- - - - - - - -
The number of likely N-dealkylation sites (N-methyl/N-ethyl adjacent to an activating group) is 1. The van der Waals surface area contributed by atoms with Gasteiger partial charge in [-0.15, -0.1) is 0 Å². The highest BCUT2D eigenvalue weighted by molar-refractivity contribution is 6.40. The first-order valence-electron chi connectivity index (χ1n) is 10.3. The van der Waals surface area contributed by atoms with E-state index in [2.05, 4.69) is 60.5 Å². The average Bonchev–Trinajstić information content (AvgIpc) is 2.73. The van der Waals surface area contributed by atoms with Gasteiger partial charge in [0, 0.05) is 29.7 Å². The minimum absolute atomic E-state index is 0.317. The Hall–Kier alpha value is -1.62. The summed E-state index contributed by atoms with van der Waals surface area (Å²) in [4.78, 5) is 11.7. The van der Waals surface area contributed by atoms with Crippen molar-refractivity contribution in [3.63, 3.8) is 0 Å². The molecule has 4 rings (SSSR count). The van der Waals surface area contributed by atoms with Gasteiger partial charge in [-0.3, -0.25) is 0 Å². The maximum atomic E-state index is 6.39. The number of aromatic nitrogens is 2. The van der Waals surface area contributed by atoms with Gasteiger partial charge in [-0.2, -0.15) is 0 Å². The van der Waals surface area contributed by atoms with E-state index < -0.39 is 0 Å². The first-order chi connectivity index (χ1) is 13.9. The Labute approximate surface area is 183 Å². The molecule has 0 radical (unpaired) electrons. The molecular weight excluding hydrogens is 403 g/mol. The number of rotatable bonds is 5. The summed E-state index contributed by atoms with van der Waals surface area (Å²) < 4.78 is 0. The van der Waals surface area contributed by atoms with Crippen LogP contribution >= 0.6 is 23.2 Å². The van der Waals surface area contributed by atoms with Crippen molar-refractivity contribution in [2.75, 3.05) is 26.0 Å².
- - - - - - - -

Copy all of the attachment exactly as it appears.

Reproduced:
The number of likely N-dealkylation sites (N-methyl/N-ethyl adjacent to an activating group) is 1. The van der Waals surface area contributed by atoms with Gasteiger partial charge in [-0.15, -0.1) is 0 Å². The highest BCUT2D eigenvalue weighted by molar-refractivity contribution is 6.40. The first-order valence-electron chi connectivity index (χ1n) is 10.3. The van der Waals surface area contributed by atoms with E-state index in [2.05, 4.69) is 60.5 Å². The average Bonchev–Trinajstić information content (AvgIpc) is 2.73. The van der Waals surface area contributed by atoms with Gasteiger partial charge in [0, 0.05) is 29.7 Å². The minimum absolute atomic E-state index is 0.317. The Hall–Kier alpha value is -1.62. The summed E-state index contributed by atoms with van der Waals surface area (Å²) in [4.78, 5) is 11.7. The van der Waals surface area contributed by atoms with Crippen molar-refractivity contribution in [3.63, 3.8) is 0 Å². The molecule has 4 rings (SSSR count). The van der Waals surface area contributed by atoms with Gasteiger partial charge in [-0.3, -0.25) is 0 Å². The maximum atomic E-state index is 6.39. The number of aromatic nitrogens is 2. The van der Waals surface area contributed by atoms with Gasteiger partial charge in [-0.2, -0.15) is 0 Å². The van der Waals surface area contributed by atoms with E-state index < -0.39 is 0 Å². The first-order chi connectivity index (χ1) is 13.9. The Labute approximate surface area is 183 Å². The molecule has 0 radical (unpaired) electrons. The molecular weight excluding hydrogens is 403 g/mol. The number of rotatable bonds is 5. The summed E-state index contributed by atoms with van der Waals surface area (Å²) < 4.78 is 0. The van der Waals surface area contributed by atoms with Crippen LogP contribution >= 0.6 is 23.2 Å². The van der Waals surface area contributed by atoms with Crippen molar-refractivity contribution in [2.75, 3.05) is 26.0 Å².